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While the Republican debate revs up on whether the Obama Administration is living up to its commitments on modernization of the nuclear weapons complex, a counter campaign is being waged against the Uranium Processing Facility, the big project that has the Administration’s support. The Oak Ridge Environmental Peace Alliance is ramping up its long-standing work against the Uranium Processing Facility, citing increased safety concerns and runaway costs for the project that the activist group insists is unneeded. In recent days, the alliance released a seven-page letter to Sen. Lamar Alexander (R-Tenn.) urging him to help slow the fast-track construction of UPF and reduce the Administration’s request for $340 million in Fiscal Year 2013 to jump-start the construction project that’s been billed at the biggest in Tennessee history and perhaps the biggest in Department of Energy history. “There is a rush to build a supersized, superpriced UPF, and everything else is being shoved under the bus—fiscal responsibility, safety, jobs, you name it,” OREPA Coordinator Ralph Hutchison said in a statement released with the Alexander letter.

Hutchinson suggested that there was no “urgent” need for immediate construction. “Existing facilities at Y-12 can and will continue to meet stockpile surveillance, maintenance and life extension requirements for the foreseeable future,” the letter states. “The UPF will provide no additional services beyond those currently available at Building 9212 and ongoing modernization of Building 9212—more than $100 million spent in the last five years to meet current seismic, environmental, health and safety standards— will provide increasing levels of assurance that mission requirements will continue to be met at Y12.”

Peace Group: 9212 Still Capable of Meeting Mission

The peace group said claims made during the early stages of the project that the facility was “essential to meet national security requirements” and “needed to maintain basic nuclear weapons capabilities” have been superseded. “In 2010, the need for the UPF was downgraded from ‘needed to maintain basic nuclear weapons capabilities’ to needed to ‘avoid intermittent shutdowns associated with current facilities,” Hutchison wrote. “When it was first proposed in 2005, the occupancy date was 2016—the construction schedule reflected the concern that Building 9212 was deteriorating. Since then, more than half a billion dollars has been spent on design plans for the UPF, and design completion has only reached 70%. The occupancy date for UPF has been pushed out to 2024 and is likely to slide further into the future. Yet there is no panic. Why? Because the upgraded Building 9212 is capable of doing the small amount of work required to maintain the U.S. stockpile in a safe, secure and reliable status.”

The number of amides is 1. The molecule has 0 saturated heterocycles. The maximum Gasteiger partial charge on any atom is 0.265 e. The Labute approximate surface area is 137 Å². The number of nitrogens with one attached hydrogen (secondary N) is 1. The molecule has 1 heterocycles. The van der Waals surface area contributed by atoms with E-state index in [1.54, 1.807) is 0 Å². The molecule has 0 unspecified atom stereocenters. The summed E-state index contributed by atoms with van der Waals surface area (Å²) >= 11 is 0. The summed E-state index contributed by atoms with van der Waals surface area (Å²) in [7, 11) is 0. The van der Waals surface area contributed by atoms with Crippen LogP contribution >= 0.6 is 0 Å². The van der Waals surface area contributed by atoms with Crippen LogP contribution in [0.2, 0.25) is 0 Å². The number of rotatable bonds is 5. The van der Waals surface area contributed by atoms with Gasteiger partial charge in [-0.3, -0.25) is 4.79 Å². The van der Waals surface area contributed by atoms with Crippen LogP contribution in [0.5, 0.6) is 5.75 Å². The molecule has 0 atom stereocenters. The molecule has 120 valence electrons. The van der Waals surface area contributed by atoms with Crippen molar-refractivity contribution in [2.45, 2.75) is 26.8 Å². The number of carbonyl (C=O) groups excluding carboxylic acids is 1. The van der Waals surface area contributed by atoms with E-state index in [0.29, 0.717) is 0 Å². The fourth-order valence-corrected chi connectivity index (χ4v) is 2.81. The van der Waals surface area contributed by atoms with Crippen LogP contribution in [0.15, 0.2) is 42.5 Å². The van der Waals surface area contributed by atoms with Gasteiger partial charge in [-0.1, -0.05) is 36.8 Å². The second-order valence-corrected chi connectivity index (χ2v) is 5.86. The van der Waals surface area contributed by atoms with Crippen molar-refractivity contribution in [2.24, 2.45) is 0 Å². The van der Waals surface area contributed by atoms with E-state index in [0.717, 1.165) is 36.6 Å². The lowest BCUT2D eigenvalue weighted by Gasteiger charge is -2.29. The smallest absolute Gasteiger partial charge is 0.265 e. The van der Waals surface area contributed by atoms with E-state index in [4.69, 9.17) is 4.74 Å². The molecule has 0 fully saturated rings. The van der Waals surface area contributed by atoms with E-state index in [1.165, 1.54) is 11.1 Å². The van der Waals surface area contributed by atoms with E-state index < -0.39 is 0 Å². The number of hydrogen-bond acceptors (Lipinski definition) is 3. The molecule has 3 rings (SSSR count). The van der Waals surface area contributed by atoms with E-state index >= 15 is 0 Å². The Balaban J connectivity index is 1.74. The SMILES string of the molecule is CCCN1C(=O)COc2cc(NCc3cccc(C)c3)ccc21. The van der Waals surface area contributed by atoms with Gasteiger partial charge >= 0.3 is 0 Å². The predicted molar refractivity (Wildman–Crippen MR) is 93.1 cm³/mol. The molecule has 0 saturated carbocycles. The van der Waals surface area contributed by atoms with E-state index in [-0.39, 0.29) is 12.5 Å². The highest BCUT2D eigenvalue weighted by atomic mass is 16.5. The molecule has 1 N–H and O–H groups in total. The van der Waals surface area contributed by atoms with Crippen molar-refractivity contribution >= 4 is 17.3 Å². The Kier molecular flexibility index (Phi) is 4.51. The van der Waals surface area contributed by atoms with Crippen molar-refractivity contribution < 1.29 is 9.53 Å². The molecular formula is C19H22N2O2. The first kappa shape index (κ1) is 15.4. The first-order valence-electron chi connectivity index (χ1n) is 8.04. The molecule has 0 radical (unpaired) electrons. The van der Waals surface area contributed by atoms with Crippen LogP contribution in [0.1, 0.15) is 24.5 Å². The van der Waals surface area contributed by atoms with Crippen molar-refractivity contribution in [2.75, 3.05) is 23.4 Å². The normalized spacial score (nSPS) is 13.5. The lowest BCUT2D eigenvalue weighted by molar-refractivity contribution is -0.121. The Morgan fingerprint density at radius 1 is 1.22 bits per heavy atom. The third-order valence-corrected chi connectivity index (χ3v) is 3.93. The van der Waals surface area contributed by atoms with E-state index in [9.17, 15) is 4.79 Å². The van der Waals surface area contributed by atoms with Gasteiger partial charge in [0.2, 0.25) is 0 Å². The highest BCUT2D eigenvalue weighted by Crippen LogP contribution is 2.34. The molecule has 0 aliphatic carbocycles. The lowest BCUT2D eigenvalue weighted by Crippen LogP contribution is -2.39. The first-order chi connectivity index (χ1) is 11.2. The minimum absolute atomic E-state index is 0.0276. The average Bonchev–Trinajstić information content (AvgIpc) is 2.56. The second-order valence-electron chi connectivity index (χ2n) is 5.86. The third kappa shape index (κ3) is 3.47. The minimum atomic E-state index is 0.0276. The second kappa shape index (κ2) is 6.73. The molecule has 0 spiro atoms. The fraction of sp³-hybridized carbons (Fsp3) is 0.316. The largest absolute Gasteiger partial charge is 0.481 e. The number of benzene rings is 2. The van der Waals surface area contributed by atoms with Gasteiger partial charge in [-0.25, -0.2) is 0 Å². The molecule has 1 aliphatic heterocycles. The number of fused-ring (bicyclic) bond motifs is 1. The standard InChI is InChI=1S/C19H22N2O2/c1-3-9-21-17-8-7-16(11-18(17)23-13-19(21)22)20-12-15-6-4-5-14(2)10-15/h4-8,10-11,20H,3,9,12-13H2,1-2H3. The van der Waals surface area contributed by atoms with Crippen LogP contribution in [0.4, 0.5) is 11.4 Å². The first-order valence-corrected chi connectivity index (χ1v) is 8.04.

Asked for comment on the letter, Alexander’s office in Washington said the senator had not yet received OREPA’s message but looked forward to reviewing its recommendations. “I am committed to seeing the UPF facility completed safely, cost-effectively, and as soon as possible so that hundreds of workers who are doing critical national-security work can be moved out of a very unsafe building,” Alexander said. “As the design is completed over the next several months, I expect any safety issues to be addressed and incorporated into the final design.” —From staff reports

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